Nigeria’s fast-growing second-hand computer industry contributes to large-scale computer waste importation, with the nation’s ports handling an estimated 500 container loads per month, with each container carrying about 500,000 used computers and other electronic equipment from the USA, Europe and Asia. Lagos, the commercial capital, harbours two large second-hand electronics markets – Alaba International Market and the Computer Village – with up to 500 tonnes coming in daily, mostly shipped as used electronics [ 32]. It is not uncommon in Nigerian markets to find people marketing used products from the UK as a preferred option to brand-new electronic products that are believed to be of less durable quality. Colloquial terms such as ‘UK used’ are commonly used in marketing second-hand mobile phones and laptops that have not had much use.
The cost of recycling e-waste in developed countries also encourages the shipment of used electronic equipment to developing countries that have a thriving market for this equipment and which have to deal with the responsibility of disposing of them once they eventually stop working. Most of these devices end up being disposed of improperly by people resorting to primitive recycling methods. Fehm notes that e-waste recycling is not only very expensive but it is also labour intensive as the parts are ordinarily not intended to be taken apart [ 33]. The process of recycling e-waste requires expensive machinery and sophisticated procedures which most developing countries do not have. The resort to primitive recycling methods by developing countries may cause serious human health hazards, particularly in children who are more vulnerable. For example, their functional systems such as the central nervous, immune, reproductive and digestive systems, which are still developing, may be hampered by exposure to toxic substances. This damage might be irreversible.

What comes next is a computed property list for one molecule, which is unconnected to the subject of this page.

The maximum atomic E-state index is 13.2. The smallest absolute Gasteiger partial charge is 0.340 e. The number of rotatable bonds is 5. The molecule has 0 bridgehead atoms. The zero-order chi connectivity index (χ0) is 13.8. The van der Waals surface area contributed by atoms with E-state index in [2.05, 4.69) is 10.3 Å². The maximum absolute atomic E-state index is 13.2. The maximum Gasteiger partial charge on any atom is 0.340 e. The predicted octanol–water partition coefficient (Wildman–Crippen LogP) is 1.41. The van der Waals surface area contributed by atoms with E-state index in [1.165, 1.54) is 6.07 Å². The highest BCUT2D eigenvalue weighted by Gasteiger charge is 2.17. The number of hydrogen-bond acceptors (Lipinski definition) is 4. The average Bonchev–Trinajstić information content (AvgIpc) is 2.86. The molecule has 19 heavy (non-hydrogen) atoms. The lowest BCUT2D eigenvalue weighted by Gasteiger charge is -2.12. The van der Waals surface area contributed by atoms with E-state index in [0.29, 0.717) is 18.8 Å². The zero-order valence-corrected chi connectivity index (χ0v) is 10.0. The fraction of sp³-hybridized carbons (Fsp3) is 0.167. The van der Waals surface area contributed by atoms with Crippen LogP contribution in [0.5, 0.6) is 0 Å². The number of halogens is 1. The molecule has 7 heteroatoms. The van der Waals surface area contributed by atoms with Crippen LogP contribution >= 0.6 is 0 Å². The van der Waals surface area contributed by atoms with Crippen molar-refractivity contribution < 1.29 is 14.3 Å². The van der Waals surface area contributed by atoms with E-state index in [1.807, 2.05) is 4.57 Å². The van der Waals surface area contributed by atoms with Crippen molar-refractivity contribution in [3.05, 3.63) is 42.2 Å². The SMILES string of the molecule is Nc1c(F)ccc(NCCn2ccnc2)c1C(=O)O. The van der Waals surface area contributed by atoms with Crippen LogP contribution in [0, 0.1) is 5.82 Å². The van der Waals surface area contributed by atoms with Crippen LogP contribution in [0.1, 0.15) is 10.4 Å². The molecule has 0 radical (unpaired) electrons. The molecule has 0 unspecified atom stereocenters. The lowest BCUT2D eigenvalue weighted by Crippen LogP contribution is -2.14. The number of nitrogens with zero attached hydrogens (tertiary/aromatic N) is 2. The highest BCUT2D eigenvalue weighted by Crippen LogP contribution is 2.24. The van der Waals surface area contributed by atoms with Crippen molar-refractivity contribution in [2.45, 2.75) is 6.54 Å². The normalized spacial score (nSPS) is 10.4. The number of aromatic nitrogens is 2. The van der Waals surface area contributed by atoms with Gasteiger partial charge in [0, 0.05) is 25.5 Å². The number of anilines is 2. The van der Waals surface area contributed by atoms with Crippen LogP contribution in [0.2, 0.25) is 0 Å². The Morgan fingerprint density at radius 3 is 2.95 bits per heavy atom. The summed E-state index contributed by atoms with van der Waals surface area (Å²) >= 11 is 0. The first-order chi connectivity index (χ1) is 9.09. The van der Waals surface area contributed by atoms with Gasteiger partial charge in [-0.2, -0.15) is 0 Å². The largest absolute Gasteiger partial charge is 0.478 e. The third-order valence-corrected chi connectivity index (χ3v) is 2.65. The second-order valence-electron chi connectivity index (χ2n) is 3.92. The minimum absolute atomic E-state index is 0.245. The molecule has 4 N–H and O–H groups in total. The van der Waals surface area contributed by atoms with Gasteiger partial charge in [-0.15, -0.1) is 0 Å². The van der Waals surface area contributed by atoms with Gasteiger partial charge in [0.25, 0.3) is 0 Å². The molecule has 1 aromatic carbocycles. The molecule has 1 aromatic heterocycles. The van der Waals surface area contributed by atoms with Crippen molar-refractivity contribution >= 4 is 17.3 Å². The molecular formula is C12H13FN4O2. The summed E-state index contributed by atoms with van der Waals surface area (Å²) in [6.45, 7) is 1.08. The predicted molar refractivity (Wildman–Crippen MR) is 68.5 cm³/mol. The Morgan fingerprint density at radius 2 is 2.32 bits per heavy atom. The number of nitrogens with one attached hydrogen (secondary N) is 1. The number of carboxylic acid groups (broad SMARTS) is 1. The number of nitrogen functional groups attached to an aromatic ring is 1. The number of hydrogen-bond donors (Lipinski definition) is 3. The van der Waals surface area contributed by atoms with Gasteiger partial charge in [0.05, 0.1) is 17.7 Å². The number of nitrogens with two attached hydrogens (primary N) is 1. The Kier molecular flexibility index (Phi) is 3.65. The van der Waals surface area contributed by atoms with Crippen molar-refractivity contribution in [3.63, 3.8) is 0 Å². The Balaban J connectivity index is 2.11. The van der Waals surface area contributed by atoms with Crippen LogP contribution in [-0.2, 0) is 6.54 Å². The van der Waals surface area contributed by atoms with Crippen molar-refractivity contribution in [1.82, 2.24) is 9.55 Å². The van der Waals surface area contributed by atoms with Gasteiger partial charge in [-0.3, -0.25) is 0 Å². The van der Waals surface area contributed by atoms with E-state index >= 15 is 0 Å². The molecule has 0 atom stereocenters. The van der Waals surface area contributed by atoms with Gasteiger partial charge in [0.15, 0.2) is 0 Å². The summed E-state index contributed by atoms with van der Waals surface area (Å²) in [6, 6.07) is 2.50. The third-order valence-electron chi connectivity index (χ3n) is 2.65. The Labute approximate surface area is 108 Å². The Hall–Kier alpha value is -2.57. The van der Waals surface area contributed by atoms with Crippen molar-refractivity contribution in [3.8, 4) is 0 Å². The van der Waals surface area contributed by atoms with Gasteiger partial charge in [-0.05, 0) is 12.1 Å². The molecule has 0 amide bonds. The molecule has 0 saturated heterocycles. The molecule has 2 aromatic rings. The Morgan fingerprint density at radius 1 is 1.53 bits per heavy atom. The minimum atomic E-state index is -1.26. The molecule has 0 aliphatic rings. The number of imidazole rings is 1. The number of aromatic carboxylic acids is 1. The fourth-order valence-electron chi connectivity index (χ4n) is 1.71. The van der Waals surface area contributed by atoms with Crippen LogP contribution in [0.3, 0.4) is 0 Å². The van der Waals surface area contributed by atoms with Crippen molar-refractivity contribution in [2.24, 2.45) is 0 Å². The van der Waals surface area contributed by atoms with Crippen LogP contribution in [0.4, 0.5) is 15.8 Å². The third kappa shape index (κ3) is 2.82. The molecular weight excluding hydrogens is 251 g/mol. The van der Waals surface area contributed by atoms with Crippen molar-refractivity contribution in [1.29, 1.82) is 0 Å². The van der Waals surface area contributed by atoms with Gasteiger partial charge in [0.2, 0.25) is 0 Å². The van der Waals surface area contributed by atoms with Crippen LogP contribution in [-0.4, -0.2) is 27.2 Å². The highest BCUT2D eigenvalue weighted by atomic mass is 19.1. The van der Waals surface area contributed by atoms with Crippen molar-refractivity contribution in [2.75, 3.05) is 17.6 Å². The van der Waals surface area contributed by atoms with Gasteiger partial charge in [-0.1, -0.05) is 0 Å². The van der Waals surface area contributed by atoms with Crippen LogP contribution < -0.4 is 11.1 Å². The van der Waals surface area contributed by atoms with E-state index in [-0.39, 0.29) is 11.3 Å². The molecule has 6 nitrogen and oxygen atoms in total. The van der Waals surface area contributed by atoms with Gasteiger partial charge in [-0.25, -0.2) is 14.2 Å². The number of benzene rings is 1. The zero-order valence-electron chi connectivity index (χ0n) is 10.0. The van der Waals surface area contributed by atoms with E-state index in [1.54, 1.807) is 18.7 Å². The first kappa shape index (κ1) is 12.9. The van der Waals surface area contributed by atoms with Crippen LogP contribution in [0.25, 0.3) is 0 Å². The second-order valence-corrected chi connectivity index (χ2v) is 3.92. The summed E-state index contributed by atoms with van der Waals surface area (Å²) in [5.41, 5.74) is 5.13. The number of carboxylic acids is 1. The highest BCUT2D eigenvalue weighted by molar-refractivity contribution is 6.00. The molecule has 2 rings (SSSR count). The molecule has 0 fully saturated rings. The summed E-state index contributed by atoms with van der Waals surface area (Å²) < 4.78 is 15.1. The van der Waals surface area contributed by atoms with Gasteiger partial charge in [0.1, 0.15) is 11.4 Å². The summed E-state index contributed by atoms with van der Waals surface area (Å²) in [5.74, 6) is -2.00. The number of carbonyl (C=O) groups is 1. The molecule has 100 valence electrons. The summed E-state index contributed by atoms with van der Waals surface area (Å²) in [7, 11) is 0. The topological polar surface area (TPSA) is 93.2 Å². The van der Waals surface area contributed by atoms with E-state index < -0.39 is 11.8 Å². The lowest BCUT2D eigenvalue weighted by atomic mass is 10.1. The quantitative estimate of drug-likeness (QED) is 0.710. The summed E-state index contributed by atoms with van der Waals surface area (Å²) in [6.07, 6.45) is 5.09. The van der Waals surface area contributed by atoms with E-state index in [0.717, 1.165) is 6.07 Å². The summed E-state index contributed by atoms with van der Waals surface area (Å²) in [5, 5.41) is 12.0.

Recycling is a form of disposal of e-waste in Nigeria that has sprung up in Lagos and a couple of other cities. Although largely done informally, it is focused on selected valuable materials. Participants are either itinerant waste buyers or scavengers who target valuable materials such as plastics, central processing units (CPUs), batteries, screens, glass and metals. Their activities can have an impact on the reduction of the net volume of disposed e-waste. Waste burning is also common in Nigeria. Burning of waste has a well-documented association with the incidence of respiratory health symptoms among adults and children. Burning of toxic waste produces chemicals such as dioxins, furans and dioxin-like polychlorinated biphenyls, which are suspected carcinogens that damage the nervous and immune systems and are very harmful even in miniscule quantities [ 34, 35].